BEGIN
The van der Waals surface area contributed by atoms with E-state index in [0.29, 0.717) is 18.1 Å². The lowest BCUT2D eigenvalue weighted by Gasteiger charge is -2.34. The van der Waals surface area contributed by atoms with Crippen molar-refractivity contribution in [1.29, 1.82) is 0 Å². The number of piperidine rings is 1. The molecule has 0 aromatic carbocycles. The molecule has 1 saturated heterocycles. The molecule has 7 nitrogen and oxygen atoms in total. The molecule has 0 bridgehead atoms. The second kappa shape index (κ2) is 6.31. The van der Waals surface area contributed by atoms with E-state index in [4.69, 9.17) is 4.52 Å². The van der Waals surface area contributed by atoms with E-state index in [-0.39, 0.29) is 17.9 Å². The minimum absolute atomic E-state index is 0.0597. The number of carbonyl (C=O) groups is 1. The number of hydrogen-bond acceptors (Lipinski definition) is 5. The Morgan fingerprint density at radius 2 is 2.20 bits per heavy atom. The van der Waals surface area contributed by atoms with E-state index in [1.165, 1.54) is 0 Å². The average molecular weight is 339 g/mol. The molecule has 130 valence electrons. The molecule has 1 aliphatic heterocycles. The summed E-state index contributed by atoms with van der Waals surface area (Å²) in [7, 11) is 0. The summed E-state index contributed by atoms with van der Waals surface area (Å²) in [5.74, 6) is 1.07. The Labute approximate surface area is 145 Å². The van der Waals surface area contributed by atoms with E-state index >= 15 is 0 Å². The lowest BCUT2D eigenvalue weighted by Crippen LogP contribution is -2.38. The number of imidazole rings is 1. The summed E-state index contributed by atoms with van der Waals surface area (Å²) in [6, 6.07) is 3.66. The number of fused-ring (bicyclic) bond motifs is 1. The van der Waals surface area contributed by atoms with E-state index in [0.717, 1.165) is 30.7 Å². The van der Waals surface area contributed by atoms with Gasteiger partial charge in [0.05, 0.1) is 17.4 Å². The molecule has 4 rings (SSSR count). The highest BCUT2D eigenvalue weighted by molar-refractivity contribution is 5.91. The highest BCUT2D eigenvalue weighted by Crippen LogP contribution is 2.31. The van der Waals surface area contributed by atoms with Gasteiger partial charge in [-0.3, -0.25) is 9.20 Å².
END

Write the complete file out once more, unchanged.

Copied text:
The van der Waals surface area contributed by atoms with E-state index in [0.29, 0.717) is 18.1 Å². The lowest BCUT2D eigenvalue weighted by Gasteiger charge is -2.34. The van der Waals surface area contributed by atoms with Crippen molar-refractivity contribution in [1.29, 1.82) is 0 Å². The number of piperidine rings is 1. The molecule has 0 aromatic carbocycles. The molecule has 1 saturated heterocycles. The molecule has 7 nitrogen and oxygen atoms in total. The molecule has 0 bridgehead atoms. The second kappa shape index (κ2) is 6.31. The van der Waals surface area contributed by atoms with E-state index in [4.69, 9.17) is 4.52 Å². The van der Waals surface area contributed by atoms with E-state index in [-0.39, 0.29) is 17.9 Å². The minimum absolute atomic E-state index is 0.0597. The number of carbonyl (C=O) groups is 1. The number of hydrogen-bond acceptors (Lipinski definition) is 5. The Morgan fingerprint density at radius 2 is 2.20 bits per heavy atom. The van der Waals surface area contributed by atoms with E-state index in [1.165, 1.54) is 0 Å². The average molecular weight is 339 g/mol. The molecule has 130 valence electrons. The molecule has 1 aliphatic heterocycles. The summed E-state index contributed by atoms with van der Waals surface area (Å²) in [7, 11) is 0. The summed E-state index contributed by atoms with van der Waals surface area (Å²) in [5.74, 6) is 1.07. The Labute approximate surface area is 145 Å². The van der Waals surface area contributed by atoms with E-state index >= 15 is 0 Å². The lowest BCUT2D eigenvalue weighted by Crippen LogP contribution is -2.38. The number of imidazole rings is 1. The summed E-state index contributed by atoms with van der Waals surface area (Å²) in [6, 6.07) is 3.66. The number of fused-ring (bicyclic) bond motifs is 1. The van der Waals surface area contributed by atoms with E-state index in [0.717, 1.165) is 30.7 Å². The van der Waals surface area contributed by atoms with Gasteiger partial charge in [0.05, 0.1) is 17.4 Å². The molecule has 4 rings (SSSR count). The highest BCUT2D eigenvalue weighted by molar-refractivity contribution is 5.91. The highest BCUT2D eigenvalue weighted by Crippen LogP contribution is 2.31. The van der Waals surface area contributed by atoms with Gasteiger partial charge in [-0.3, -0.25) is 9.20 Å².